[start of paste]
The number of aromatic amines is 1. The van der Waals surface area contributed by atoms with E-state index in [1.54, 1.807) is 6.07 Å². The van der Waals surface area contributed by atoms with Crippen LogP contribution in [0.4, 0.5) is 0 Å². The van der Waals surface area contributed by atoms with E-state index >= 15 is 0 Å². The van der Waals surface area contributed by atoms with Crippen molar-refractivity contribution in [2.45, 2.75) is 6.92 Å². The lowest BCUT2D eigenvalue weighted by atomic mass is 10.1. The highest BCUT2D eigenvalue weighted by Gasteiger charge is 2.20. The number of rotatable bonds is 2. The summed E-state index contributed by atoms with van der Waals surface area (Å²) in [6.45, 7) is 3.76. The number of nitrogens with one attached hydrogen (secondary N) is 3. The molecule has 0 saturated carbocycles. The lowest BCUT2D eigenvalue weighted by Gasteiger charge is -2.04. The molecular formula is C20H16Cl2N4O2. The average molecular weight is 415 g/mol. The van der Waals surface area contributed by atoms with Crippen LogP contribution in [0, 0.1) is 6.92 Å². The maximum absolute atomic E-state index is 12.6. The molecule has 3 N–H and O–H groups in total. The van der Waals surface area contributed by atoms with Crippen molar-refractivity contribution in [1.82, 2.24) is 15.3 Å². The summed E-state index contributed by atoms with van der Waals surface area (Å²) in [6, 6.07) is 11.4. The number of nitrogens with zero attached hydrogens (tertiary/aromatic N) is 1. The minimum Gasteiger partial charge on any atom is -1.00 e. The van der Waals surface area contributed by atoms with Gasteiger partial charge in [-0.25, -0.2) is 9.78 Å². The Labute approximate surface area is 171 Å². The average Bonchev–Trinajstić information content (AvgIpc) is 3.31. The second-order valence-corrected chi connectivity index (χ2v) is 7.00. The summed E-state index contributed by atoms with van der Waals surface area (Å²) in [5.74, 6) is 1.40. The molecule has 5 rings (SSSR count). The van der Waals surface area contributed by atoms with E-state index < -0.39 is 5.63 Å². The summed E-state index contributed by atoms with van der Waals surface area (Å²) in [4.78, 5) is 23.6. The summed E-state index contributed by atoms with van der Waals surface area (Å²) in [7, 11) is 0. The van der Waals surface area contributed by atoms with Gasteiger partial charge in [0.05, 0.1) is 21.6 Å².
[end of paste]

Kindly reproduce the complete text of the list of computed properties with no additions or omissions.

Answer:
The number of aromatic amines is 1. The van der Waals surface area contributed by atoms with E-state index in [1.54, 1.807) is 6.07 Å². The van der Waals surface area contributed by atoms with Crippen LogP contribution in [0.4, 0.5) is 0 Å². The van der Waals surface area contributed by atoms with E-state index >= 15 is 0 Å². The van der Waals surface area contributed by atoms with Crippen molar-refractivity contribution in [2.45, 2.75) is 6.92 Å². The lowest BCUT2D eigenvalue weighted by atomic mass is 10.1. The highest BCUT2D eigenvalue weighted by Gasteiger charge is 2.20. The number of rotatable bonds is 2. The summed E-state index contributed by atoms with van der Waals surface area (Å²) in [6.45, 7) is 3.76. The number of nitrogens with one attached hydrogen (secondary N) is 3. The molecule has 0 saturated carbocycles. The lowest BCUT2D eigenvalue weighted by Gasteiger charge is -2.04. The molecular formula is C20H16Cl2N4O2. The average molecular weight is 415 g/mol. The van der Waals surface area contributed by atoms with Crippen LogP contribution in [0, 0.1) is 6.92 Å². The maximum absolute atomic E-state index is 12.6. The molecule has 3 N–H and O–H groups in total. The van der Waals surface area contributed by atoms with Crippen molar-refractivity contribution in [1.82, 2.24) is 15.3 Å². The summed E-state index contributed by atoms with van der Waals surface area (Å²) in [6, 6.07) is 11.4. The number of nitrogens with zero attached hydrogens (tertiary/aromatic N) is 1. The minimum Gasteiger partial charge on any atom is -1.00 e. The van der Waals surface area contributed by atoms with Gasteiger partial charge in [-0.25, -0.2) is 9.78 Å². The Labute approximate surface area is 171 Å². The average Bonchev–Trinajstić information content (AvgIpc) is 3.31. The second-order valence-corrected chi connectivity index (χ2v) is 7.00. The summed E-state index contributed by atoms with van der Waals surface area (Å²) in [5.74, 6) is 1.40. The molecule has 5 rings (SSSR count). The van der Waals surface area contributed by atoms with E-state index < -0.39 is 5.63 Å². The summed E-state index contributed by atoms with van der Waals surface area (Å²) in [4.78, 5) is 23.6. The summed E-state index contributed by atoms with van der Waals surface area (Å²) in [7, 11) is 0. The van der Waals surface area contributed by atoms with Gasteiger partial charge in [0.05, 0.1) is 21.6 Å².